Downtown Los Angeles and menswear are coincidently, and a benefit to us, both going through a revival. Daniel Patrick, the L.A. based menswear designer, recently opened his flagship on Broadway. The store’s orderly industrial appeal with its 18’ ceiling, polished concrete floor, modern office loft, and all around white walls, provides a gallery-like shop that reflects Daniel’s own super clean monochromatic clothing. The store is a much-welcomed addition to downtown. Located only a stone’s throw away from Acne Studios and the Ace Hotel, Daniel’s visually minimal flagship compliments the now hip Historic Core.
With the current popularity of “avant-garde” menswear being acknowledged as acceptable every-day wear, Daniel has position himself among the style-forward Gothic designers, using mostly soft black leather, rigidly cut to create comfortable loosely-fitted essential but unique items for guys. With an already established celebrity clientele, his dark clothing recently appeared in the post-apocalyptic movie The Hunger Games. As a former rugby player, his items’ ease and sturdiness borrows from sportswear. The versatility of his clothing perhaps stems from the fact that the Australian born designer doesn’t release full collections, instead he creates items the moment he’s inspired to draft and design them. With online-stores being the way most people purchase their clothing, Daniel’s ambitious ingenuity gives buyers a reason to frequent his brick-and-mortar. Daniel sat down with LAC to talk to us about his choice to leave his homeland, his creative process, and his optimism for menswear in L.A.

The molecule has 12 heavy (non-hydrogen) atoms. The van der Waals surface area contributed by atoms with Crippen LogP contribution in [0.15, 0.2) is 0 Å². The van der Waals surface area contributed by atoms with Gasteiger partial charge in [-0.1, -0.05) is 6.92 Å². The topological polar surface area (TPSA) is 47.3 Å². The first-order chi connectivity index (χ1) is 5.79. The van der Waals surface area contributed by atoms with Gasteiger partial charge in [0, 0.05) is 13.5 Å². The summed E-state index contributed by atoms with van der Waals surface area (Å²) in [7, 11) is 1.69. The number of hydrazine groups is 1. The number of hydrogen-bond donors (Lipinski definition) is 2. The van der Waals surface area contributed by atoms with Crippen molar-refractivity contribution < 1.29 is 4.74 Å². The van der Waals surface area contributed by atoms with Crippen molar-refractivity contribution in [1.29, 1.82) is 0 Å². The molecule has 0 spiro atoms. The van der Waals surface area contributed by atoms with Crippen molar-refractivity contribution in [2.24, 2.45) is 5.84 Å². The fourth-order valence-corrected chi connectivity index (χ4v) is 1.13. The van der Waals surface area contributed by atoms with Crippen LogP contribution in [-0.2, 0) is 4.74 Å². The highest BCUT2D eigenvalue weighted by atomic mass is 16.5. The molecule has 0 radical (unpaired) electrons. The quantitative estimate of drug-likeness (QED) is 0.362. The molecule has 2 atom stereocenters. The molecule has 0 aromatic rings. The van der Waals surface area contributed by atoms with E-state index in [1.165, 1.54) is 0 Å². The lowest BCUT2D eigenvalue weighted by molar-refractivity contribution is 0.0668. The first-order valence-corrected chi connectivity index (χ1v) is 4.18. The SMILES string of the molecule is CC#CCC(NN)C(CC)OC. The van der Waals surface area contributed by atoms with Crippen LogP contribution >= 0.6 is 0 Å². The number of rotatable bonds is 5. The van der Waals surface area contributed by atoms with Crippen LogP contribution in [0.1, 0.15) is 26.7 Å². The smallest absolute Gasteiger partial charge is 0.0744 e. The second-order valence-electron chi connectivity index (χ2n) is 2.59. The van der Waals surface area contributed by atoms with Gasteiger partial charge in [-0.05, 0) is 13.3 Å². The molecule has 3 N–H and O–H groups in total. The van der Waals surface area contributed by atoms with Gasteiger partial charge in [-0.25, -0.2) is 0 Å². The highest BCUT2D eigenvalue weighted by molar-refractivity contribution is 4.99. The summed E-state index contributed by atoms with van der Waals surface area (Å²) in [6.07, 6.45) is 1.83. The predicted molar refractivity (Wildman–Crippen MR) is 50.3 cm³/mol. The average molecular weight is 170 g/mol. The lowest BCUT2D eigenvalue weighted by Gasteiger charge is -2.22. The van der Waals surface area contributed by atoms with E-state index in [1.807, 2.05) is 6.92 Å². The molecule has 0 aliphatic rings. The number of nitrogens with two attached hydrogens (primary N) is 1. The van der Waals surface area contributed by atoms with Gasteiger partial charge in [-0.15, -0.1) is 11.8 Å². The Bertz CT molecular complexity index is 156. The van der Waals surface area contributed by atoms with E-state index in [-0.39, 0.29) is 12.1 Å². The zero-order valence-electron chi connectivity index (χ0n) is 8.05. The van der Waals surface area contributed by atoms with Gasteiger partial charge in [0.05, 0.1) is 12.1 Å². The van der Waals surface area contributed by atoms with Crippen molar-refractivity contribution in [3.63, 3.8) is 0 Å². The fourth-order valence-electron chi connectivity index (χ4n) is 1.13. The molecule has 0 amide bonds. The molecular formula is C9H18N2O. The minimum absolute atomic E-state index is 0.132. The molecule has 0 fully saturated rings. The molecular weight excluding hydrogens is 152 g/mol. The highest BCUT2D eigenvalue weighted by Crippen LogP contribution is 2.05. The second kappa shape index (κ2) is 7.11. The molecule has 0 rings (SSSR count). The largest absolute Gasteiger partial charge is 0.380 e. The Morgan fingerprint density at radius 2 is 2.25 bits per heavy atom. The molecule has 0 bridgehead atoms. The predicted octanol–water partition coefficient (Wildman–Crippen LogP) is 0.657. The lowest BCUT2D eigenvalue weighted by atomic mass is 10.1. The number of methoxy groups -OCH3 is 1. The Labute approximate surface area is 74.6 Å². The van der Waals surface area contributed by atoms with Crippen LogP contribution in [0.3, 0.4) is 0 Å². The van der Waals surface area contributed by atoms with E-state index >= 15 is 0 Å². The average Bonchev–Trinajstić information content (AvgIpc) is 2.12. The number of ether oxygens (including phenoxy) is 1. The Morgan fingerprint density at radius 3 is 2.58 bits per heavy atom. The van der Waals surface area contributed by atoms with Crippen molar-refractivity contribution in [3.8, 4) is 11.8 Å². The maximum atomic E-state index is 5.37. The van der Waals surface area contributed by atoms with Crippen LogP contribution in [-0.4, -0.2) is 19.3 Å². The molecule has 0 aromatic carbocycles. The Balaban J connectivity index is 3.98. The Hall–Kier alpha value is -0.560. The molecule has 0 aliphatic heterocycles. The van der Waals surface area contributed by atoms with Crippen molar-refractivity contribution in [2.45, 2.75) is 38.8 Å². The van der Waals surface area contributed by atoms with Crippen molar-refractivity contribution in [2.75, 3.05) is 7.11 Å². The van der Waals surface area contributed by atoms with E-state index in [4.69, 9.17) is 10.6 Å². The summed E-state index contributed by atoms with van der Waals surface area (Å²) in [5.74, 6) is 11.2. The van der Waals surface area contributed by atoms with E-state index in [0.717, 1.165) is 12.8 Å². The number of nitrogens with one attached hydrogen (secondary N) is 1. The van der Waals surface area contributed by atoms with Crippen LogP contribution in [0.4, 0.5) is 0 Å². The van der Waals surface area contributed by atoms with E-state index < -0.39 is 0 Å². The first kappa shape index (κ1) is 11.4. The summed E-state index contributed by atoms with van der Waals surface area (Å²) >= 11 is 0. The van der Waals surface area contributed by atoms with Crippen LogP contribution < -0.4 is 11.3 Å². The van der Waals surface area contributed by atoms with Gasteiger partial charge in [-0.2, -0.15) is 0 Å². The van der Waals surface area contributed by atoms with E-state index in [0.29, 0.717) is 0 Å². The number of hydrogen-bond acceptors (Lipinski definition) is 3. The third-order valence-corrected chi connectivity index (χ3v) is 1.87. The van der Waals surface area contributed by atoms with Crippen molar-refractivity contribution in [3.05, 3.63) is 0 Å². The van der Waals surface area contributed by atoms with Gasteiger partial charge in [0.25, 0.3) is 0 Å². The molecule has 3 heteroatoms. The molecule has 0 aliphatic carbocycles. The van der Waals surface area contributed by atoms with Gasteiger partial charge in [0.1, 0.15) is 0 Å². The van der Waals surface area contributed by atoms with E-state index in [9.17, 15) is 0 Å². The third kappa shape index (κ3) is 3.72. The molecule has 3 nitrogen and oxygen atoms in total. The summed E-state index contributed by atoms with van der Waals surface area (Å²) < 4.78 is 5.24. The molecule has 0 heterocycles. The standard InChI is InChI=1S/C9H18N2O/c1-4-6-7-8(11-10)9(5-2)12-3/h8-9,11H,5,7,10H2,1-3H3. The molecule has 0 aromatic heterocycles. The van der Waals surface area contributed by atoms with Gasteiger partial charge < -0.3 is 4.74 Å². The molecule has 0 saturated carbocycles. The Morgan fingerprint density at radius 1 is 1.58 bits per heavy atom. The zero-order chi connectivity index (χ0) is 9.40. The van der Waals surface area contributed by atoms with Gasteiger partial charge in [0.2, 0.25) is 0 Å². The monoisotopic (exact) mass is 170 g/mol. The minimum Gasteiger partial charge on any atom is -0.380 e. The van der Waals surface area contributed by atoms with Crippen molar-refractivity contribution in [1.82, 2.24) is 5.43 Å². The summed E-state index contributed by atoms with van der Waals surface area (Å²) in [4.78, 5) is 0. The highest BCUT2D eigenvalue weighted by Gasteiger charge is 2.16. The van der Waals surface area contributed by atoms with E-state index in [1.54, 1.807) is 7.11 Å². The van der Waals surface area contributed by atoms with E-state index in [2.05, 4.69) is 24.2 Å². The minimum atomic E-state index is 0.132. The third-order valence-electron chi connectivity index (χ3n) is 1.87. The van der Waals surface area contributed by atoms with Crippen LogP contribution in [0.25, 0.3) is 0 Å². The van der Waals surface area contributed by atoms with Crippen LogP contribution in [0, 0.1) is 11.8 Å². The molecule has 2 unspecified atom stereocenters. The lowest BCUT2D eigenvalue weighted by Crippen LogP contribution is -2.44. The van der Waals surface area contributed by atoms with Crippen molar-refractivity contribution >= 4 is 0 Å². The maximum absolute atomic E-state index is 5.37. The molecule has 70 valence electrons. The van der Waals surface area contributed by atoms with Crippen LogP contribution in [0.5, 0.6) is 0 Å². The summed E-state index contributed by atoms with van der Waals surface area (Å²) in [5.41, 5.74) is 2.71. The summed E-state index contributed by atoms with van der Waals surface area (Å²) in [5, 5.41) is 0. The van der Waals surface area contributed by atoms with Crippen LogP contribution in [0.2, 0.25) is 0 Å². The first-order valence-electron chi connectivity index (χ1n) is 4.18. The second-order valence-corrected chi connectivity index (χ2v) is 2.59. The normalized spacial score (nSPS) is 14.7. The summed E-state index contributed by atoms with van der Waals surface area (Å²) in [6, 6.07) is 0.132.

LA CANVAS: When did you start designing?
Daniel Patrick: Around 2007. Originally I was playing rugby, semi-professionally. Then I was about to go to France and play but I didn’t.
LAC: What happened?
DP: Well I told my manager I wanted to do fashion and I just quit.
LAC: How did he take it?
DP: He was like, “Well, there’s lots of fashion in France. You can do that there.” I was at that point I wanted to do something else, so I enrolled in school.